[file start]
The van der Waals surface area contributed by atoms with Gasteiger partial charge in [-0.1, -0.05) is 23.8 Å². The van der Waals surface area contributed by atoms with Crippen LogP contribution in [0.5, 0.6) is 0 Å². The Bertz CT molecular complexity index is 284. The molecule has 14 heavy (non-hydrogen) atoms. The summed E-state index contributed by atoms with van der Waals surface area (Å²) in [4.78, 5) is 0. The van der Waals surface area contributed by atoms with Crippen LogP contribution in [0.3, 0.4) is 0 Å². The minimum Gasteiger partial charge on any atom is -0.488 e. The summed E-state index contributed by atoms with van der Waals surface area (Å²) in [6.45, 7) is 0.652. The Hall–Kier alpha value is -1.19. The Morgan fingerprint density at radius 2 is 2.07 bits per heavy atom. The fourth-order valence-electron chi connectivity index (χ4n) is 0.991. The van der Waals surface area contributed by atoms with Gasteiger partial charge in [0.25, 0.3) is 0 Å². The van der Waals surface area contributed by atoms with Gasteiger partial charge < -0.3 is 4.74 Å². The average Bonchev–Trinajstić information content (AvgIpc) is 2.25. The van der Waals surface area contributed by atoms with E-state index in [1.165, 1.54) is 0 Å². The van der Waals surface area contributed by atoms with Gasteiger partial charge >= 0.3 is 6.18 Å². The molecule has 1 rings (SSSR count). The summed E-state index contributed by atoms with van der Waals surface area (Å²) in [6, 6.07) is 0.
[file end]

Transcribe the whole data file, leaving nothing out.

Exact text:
The van der Waals surface area contributed by atoms with Gasteiger partial charge in [-0.1, -0.05) is 23.8 Å². The van der Waals surface area contributed by atoms with Crippen LogP contribution in [0.5, 0.6) is 0 Å². The Bertz CT molecular complexity index is 284. The molecule has 14 heavy (non-hydrogen) atoms. The summed E-state index contributed by atoms with van der Waals surface area (Å²) in [4.78, 5) is 0. The van der Waals surface area contributed by atoms with Crippen LogP contribution in [0.3, 0.4) is 0 Å². The minimum Gasteiger partial charge on any atom is -0.488 e. The summed E-state index contributed by atoms with van der Waals surface area (Å²) in [6.45, 7) is 0.652. The Hall–Kier alpha value is -1.19. The Morgan fingerprint density at radius 2 is 2.07 bits per heavy atom. The fourth-order valence-electron chi connectivity index (χ4n) is 0.991. The van der Waals surface area contributed by atoms with Gasteiger partial charge in [0.25, 0.3) is 0 Å². The van der Waals surface area contributed by atoms with Gasteiger partial charge < -0.3 is 4.74 Å². The average Bonchev–Trinajstić information content (AvgIpc) is 2.25. The van der Waals surface area contributed by atoms with E-state index in [1.165, 1.54) is 0 Å². The van der Waals surface area contributed by atoms with Gasteiger partial charge >= 0.3 is 6.18 Å². The molecule has 1 rings (SSSR count). The summed E-state index contributed by atoms with van der Waals surface area (Å²) in [6, 6.07) is 0.